Afghanistan  – Armenia  – Azerbaijan  – Bahrain  – Cyprus  – Egypt  – Georgia  – Iran  – Iraq  – Israel  – Jordan  – Kazakhstan  – Kuwait  – Kyrgyzstan  – Lebanon  – Oman  – Qatar  – Saudi Arabia  – South West Russia  – Syria  – Tajikistan  – Türkiye  – Turkmenistan  – United Arab Emirates  – Uzbekistan  – Yemen 

juvenile Sociable Lapwing. © Ruslan Urazaliyev

Capital: Nur-Sultan (Astana)

Area: 2,724,900 km2

BirdLife International partner: Association for the Conservation of Biodiversity of Kazakhstan

Total number of bird species: 514 (Kazakhstan list), 441 (IUCN list)

Globally threatened bird species: 28

Country endemics: The ilensis subspecies of Pander’s Ground Jay is endemic to Kazakhstan.

Important bird and biodiversity areas: 127 IBAs with a total area of 154,146 km2
Rare birds committee: There is currently no rare birds committee in Kazakhstan.


White-headed Duck, Himalayan Snowcock, Dalmatian Pelican, Steppe and Eastern Imperial Eagles, Pallid Harrier, Demoiselle Crane, Ibisbill, Sociable Lapwing, Caspian Plover, Black-winged Pratincole, Relict Gull, Great Black-headed Gull, Pallas’s Sandgrouse, Yellow-eyed Pigeon, Turkestan, Long-tailed and ‘Steppe’ Grey Shrikes, Pander’s Ground Jay, Azure Tit, Black-headed and White-crowned Penduline Tits, Black and White-winged Larks, Booted Warbler, Sykes’s Warbler, Asian Desert Warbler, Saxaul Sparrow

Ornithological interest:

Kazakhstan is a big country – big in area and big for birdwatching too! The country’s variety of habitats includes steppe, semi-desert, desert and mountains and many interesting birds can be found, often in very large numbers. More than 500 species have been recorded and approximately 400 species breed. No doubt more will be added to these totals in the future. The country is well known for regional specialist species, especially those that occur in the grasslands of the central steppe belt. However, a full birdwatching trip should also take in the mountain and desert habitats of the south.

In terms of global populations, Kazakhstan is a very important breeding site for Dalmatian Pelican, Steppe Eagle, Demoiselle Crane, Sociable Lapwing and Black and White-winged Larks. White-headed Ducks breed and migrate through the country, and Lesser White-fronted and Red-breasted Geese also use Kazakhstan as a stopover site during their migrations. Some western parts of Kazakhstan are situated within the Western Palearctic region and hold a number of breeding species on the edge of their ranges. These include Demoiselle Crane, Caspian Plover, Black-winged Pratincole, Black, White-winged and ‘Steppe’ Horned Larks, Sykes’s Warbler and Red-headed Bunting.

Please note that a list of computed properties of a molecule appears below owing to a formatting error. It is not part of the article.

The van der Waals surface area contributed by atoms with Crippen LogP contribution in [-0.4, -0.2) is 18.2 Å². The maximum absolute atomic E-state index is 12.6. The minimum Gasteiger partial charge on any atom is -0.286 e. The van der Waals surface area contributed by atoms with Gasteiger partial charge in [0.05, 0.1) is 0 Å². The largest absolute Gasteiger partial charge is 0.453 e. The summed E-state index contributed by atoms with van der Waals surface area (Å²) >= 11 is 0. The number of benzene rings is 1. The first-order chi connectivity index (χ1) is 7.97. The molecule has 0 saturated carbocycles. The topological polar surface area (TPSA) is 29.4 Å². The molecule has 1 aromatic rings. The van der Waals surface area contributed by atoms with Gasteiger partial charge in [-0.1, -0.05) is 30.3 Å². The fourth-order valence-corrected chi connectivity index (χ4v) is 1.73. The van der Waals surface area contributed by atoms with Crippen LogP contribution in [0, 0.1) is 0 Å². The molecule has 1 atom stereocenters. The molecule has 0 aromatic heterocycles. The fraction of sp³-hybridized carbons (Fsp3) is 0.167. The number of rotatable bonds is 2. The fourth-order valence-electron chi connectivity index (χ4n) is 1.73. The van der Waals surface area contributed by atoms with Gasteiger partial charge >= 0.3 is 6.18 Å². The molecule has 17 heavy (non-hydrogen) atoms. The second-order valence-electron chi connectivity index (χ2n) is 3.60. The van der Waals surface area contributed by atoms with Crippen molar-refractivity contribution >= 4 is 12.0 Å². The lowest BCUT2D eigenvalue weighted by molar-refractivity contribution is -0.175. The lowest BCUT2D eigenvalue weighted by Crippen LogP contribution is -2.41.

Central Kazakhstan is well-known for its vast steppe grasslands which also have wetland areas (salt and freshwater lakes), and which can host 15,000,000 migrating birds. The steppes are alive with Black, White-winged and Greater Short-toed Larks and home to Steppe Eagles, Pallid Harriers, Short-eared Owls, Sociable Lapwings and Booted Warblers. The lakes hold large numbers of Dalmatian Pelicans, White-headed Ducks, Great Black-headed Gulls and a wide range of other waterbirds and waders. Of note is the northernmost breeding colony of Greater Flamingos at the renowned Lake Tengiz National Park.

In the desert habitats of the south, one can find Greater Sand Plover, Pallas’s Sandgrouse, Blue-cheeked Bee-eater, Bimaculated and Lesser Short-toed Larks, Rufous-tailed Scrub Robin and Asian Desert Warbler. The relict Turanga forests along the Ili River host White-winged Woodpecker, Yellow-eyed Pigeon, Pallid Scops Owl and Saxaul Sparrow, while the endemic ilensis subspecies of Pander’s Ground Jay inhabits the surrounding desert.

Kazakhstan is surrounded by mountains in the south, south-east and east and here one can find Himalayan and Altai Snowcocks, Ibisbill, Himalayan Rubythroat, Eversmann’s Redstart, Blue-capped Redstart, Güldenstädt’s Redstart, White-browed Tit Warbler, Rufous-naped and Songar Tits and Red-fronted Rosefinch.

Best times to visit:

Mid-April is the peak of the breeding season in the south of the country while May to June is the best period for birdwatching in the northern, western, central, and south-eastern areas. July is good for visiting the Altai Mountains in the east. Autumn migration starts and during September and October, huge numbers of geese pass through northern Kazakhstan, including Lesser White-fronted and Red-breasted Geese.

Essential reading:

Ayé R, Schweizer M & Roth T (2012) Birds of Central Asia, Christopher Helm.

Svensson L, Mullarney K, Zetterström D, Grant P (2010) Collins Bird Guide, HarperCollins, UK.

Ryabitsev V, Kovshar A, Kovshar V & Berezovikov N (2014) A Field Guide to the Birds of Kazakhstan, BTS Print (in Russian).

The local birdwatching community’s website can be found here: https://birds.kz

Trip report links:

17-18 July 2000

8-26 May 2002

25 May-6 June 2003

29 May-10 June 2003


Ruslan Urazaliyev